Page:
This headphone looks the most like the HE 1000. The HE 1000 however is 2x more expensive and must be connected to a good desktop amp.
Because these headphones have so much in common a comparison between these two expensive higher end models is shown below, HE-1000 vs Edition X (left channel)
FR Edi X vs HE1000.png

These two headphones have a LOT more in common than looks.
The tonal balance differences are shown more clearly in the 1/3 octave smoothed plot below. HE-1000 vs Edition X
Tonal bal dif ed X vs HE1000

The HE 1000 is a bit more ‘linear’ and has a bit more clarity/presence and sightly more treble/detail and has maybe slightly more ‘air’ and refined. The question for some will be if that’s worth double the money and loose the ability to play it from almost any portable source.

Below the distortion measurements of the Edition X (Left channel).

Note that this headphone was measured at ears-unlimited-logo where background noises were present in the demo room. As this is an open headphone the distortion levels and spectrum plot performance may thus be  better in reality than as shown on the plots due to ambient sounds being measured along with the headphone.dist Ed X L

The distortion levels are low. Below 1% in the lows. From 500Hz to 2kHz the distortion levels increase. This goes hand in hand with the ‘jagged’ frequency response at those frequencies.  The peaks don’t exceed 0.5% which is not high enough to become sound degrading. Higher harmonics remain below 0.1%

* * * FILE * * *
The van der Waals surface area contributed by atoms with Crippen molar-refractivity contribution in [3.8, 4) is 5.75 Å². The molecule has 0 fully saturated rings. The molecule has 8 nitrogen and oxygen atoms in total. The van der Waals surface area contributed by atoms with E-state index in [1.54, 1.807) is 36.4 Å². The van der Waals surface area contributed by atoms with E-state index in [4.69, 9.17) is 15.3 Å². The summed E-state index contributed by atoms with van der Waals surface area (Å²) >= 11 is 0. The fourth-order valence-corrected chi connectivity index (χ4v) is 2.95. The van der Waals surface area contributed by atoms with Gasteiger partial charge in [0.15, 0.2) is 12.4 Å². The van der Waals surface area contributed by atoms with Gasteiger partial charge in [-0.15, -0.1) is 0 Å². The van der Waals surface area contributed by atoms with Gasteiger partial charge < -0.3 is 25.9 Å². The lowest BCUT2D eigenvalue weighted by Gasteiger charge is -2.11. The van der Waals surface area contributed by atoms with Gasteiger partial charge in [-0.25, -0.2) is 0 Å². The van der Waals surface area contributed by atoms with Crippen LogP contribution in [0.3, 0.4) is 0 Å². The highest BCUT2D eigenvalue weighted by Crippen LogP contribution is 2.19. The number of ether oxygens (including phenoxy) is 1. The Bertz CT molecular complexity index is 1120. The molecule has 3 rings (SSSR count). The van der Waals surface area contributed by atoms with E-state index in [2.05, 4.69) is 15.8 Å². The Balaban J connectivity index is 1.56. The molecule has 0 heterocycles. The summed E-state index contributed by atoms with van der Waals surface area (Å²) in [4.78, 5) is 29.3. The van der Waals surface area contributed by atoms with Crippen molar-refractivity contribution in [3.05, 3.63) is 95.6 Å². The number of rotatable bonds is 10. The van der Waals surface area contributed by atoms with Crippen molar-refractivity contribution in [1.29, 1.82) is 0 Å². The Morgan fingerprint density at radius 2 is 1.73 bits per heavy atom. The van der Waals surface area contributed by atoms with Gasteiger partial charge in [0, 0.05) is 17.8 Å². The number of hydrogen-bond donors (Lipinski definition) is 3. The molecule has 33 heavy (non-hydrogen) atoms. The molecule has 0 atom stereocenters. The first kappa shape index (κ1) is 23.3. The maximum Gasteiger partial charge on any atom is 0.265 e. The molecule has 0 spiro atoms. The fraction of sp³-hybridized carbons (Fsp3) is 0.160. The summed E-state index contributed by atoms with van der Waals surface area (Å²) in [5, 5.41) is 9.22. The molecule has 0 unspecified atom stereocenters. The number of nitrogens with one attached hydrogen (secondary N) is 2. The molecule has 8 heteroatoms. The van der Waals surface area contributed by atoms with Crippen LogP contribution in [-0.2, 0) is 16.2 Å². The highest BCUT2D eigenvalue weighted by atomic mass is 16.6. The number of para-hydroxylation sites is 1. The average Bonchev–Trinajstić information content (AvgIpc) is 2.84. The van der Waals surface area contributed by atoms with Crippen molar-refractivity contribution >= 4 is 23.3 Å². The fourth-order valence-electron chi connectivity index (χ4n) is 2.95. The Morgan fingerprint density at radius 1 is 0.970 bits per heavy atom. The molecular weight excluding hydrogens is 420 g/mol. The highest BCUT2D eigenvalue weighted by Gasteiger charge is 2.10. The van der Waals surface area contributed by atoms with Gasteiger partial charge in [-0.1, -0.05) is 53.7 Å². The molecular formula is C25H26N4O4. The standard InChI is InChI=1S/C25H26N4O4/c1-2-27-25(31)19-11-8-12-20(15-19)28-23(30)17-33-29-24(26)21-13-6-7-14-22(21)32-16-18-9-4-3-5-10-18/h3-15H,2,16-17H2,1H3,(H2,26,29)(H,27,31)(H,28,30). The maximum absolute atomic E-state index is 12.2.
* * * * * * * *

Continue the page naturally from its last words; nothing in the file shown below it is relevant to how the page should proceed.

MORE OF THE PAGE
Tyll’s plots also show increased distortion in this area so chances are this is not caused by ambient sounds during the testing.

Below the distortion plot but displayed in percentages.
dist Ed X L percent

Below the CSD of the Edition X. (Left and Right are superimposed)CSD Ed-X

Yes, this looks quite messy. Even to the point you start to wonder if this would be audible in a negative way. It looks as though the membrane loves to vibrate at a lot of frequencies and simply has so much fun it doesn’t want to stop. At 5kHz the left channel has a resonance where the right driver does this at around 8kHz. The ‘dip’ at 5kHz and peak at 8kHz are thus both resonances it seems. There is some short lived ringing around 16kHz.

output resistance / damping-factor